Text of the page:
Over a quarter of primary schools in Sunderland do not have a single male classroom teacher, new analysis from Warwick Business School shows.
The research, which analysed the latest data from the annual School Workforce Census, found that 27.2% of primary schools in the city have no male teachers.
It also revealed that over half (50.4%) of schools in the North East do not have a single male leadership teacher. This could have a detrimental impact on educational attainment for the region’s youngsters, as schools in special measures are less likely to have a male classroom teacher, the study found.
Dr Josh Fullard, Assistant Professor of Behavioural Science at Warwick Business School, said: “Worryingly, the decline in the number of male classroom teachers is getting worse.
“This has an impact on the education that children receive. There is a large body of research that shows students benefit from being educated by a teacher with certain similarities to them.
“Boys from less affluent backgrounds are already the lowest achievers in school. They are the students who would benefit most from a male teacher, but they are less and less likely to have one.
“It’s not just boys who are losing out. Having no gender diversity could negatively affect how a school functions, as schools in special measures are less likely to have a male classroom teacher.”
In a bid to attract more male teachers into the profession, the study proposed new measures to help recruit and retain teachers, including raising pay by more than 10%, a merit-based reduction in tuition fees for university-led teacher training, and revising the outdated pay policy that failed to reflect regional differences in local labour markets.
AK Teaching, one of the North of England’s largest independent teacher recruitment agencies which is headquartered in Sunderland, has also called for more to be done to encourage more men to enter the profession.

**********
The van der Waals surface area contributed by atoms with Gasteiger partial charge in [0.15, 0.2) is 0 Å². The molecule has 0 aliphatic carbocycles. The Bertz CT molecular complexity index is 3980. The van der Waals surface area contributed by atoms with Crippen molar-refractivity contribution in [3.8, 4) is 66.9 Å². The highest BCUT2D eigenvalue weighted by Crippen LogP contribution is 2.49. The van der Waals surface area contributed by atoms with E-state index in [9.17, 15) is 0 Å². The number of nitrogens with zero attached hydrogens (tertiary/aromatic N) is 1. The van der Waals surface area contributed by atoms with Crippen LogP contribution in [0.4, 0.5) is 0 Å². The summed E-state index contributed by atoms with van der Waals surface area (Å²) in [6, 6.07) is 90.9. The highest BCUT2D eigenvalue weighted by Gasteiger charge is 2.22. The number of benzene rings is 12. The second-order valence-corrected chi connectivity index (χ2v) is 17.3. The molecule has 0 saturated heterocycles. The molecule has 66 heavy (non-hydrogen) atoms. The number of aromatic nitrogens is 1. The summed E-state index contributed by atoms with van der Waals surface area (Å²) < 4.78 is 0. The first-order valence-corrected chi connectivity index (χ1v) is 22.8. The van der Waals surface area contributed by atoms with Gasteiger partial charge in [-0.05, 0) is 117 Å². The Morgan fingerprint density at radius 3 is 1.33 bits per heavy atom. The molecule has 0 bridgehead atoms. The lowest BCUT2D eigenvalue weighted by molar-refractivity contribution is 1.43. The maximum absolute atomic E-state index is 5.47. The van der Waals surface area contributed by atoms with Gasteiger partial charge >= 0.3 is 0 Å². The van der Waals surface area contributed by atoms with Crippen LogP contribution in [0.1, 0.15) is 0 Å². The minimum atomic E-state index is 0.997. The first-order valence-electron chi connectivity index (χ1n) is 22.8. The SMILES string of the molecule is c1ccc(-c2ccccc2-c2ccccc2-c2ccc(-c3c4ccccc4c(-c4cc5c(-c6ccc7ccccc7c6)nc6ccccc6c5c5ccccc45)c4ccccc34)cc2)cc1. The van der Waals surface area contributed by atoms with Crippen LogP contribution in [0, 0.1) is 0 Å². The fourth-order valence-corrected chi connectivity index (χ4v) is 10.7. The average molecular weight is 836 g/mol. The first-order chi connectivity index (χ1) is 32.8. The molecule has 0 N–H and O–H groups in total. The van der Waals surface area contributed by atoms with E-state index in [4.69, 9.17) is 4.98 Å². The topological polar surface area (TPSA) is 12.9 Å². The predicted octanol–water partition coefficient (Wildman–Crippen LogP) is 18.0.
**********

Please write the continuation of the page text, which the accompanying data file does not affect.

Over the past 12 months, the company has placed a number male teachers into primary teaching roles across the city but has seen first-hand the many recruitment and retention challenges facing schools.
Jonathan Greener, a director at AK Teaching who himself is a former teacher, said: “We’ve seen less and less men entering the profession over recent years and the research from WBS proves just how much of an impact this is having on the education of our young people.
“Not only does it leave us with a less diverse workforce, but it also reduces the quality of teaching – as the findings from Ofsted show – so it is vital that we do more to encourage men to explore careers in the profession.
“The challenges faced in classrooms across the region currently is evident in the statistics. The retention of those both in the profession and those entering the profession is at a critical point if we are to continue to inspire young minds through our education system. It is evident that we are failing as a nation to plug this chronic shortage of teachers and more must be done if we are to continue competing with our G7 rivals when it comes to education.”